According to a traditional account, a small Visigoth church, the Catholic Basilica of Saint Vincent of Lérins, originally stood on the site. In 784 Abd al-Rahman I ordered construction of the Great Mosque, which was considerably expanded by later Muslim rulers. The mosque underwent numerous subsequent changes: Abd al-Rahman II ordered a new minaret, while in 961 Al-Hakam II enlarged the building and enriched the Mihrab. The last of such reforms was carried out by Almanzor in 987. It was connected to the Caliph"s palace by a raised walkway, mosques within the palaces being the tradition for previous Islamic rulers – as well as Christian Kings who built their palaces adjacent to churches. The Mezquita reached its current dimensions in 987 with the completion of the outer naves and courtyard.

    In 1236, Córdoba was conquered by King Ferdinand III of Castile, and the centre of the mosque was converted into a Catholic cathedral. Alfonso X oversaw the construction of the Villaviciosa Chapel and the Royal Chapel within the mosque. The kings who followed added further Christian features, such as King Henry II rebuilding the chapel in the 14th century. The minaret of the mosque was also converted to the bell tower of the cathedral. It was adorned with Santiago de Compostela"s captured cathedral bells. Following a windstorm in 1589, the former minaret was further reinforced by encasing it within a new structure.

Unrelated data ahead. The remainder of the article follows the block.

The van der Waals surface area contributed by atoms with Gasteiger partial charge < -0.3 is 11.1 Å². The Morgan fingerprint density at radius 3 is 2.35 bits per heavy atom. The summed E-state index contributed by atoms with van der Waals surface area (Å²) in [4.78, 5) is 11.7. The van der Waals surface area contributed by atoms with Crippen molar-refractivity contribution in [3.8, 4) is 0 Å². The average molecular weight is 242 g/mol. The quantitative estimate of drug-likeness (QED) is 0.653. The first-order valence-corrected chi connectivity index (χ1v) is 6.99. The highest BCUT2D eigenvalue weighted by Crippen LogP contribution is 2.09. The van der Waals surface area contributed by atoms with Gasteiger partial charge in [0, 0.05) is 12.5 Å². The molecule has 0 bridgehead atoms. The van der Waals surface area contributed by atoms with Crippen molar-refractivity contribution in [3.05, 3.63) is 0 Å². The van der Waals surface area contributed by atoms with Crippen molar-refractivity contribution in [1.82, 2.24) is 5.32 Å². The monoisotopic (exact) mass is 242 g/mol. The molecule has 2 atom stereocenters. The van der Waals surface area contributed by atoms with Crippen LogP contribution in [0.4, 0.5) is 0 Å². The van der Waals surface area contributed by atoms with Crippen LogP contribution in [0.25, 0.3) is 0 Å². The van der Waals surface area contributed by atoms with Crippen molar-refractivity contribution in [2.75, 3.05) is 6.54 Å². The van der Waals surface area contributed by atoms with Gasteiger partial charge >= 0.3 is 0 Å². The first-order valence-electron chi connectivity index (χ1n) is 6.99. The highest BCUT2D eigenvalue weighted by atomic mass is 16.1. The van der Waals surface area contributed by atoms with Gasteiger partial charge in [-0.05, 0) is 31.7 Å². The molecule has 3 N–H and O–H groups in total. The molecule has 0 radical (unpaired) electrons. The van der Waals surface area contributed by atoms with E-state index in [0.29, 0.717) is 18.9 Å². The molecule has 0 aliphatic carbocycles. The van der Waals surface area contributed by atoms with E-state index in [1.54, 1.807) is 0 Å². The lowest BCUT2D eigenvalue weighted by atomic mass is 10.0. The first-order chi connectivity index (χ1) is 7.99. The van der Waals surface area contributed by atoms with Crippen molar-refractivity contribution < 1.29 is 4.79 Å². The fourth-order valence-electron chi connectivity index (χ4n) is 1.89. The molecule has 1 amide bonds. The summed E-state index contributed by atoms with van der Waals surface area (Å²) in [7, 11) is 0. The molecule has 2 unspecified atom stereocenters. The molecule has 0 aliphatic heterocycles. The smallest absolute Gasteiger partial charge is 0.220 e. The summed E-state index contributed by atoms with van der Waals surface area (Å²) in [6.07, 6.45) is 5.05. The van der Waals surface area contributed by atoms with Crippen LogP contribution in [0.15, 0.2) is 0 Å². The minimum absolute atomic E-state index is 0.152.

The most significant alteration was the building of a Renaissance cathedral nave in the middle of the expansive structure. The insertion was constructed by permission of Charles V, king of Castile and Aragon. Artisans and architects continued to add to the existing structure until the late 18th century.